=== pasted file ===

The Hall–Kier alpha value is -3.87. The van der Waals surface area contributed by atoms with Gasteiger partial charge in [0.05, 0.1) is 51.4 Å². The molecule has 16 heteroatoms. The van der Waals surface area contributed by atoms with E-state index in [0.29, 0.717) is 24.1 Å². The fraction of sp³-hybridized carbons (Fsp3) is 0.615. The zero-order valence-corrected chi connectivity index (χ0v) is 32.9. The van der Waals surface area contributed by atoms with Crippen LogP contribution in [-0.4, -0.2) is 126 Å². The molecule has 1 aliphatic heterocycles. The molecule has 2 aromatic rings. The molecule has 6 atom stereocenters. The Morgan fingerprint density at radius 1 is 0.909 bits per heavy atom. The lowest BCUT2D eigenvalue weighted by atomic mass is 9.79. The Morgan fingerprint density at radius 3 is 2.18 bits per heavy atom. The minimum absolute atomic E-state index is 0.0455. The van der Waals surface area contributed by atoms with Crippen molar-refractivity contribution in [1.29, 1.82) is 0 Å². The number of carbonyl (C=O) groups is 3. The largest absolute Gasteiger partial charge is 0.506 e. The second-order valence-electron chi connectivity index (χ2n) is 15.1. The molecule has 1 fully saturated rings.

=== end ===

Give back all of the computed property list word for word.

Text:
The Hall–Kier alpha value is -3.87. The van der Waals surface area contributed by atoms with Gasteiger partial charge in [0.05, 0.1) is 51.4 Å². The molecule has 16 heteroatoms. The van der Waals surface area contributed by atoms with E-state index in [0.29, 0.717) is 24.1 Å². The fraction of sp³-hybridized carbons (Fsp3) is 0.615. The zero-order valence-corrected chi connectivity index (χ0v) is 32.9. The van der Waals surface area contributed by atoms with Crippen LogP contribution in [-0.4, -0.2) is 126 Å². The molecule has 1 aliphatic heterocycles. The molecule has 2 aromatic rings. The molecule has 6 atom stereocenters. The Morgan fingerprint density at radius 1 is 0.909 bits per heavy atom. The lowest BCUT2D eigenvalue weighted by atomic mass is 9.79. The Morgan fingerprint density at radius 3 is 2.18 bits per heavy atom. The minimum absolute atomic E-state index is 0.0455. The van der Waals surface area contributed by atoms with Crippen molar-refractivity contribution in [1.29, 1.82) is 0 Å². The number of carbonyl (C=O) groups is 3. The largest absolute Gasteiger partial charge is 0.506 e. The second-order valence-electron chi connectivity index (χ2n) is 15.1. The molecule has 1 fully saturated rings.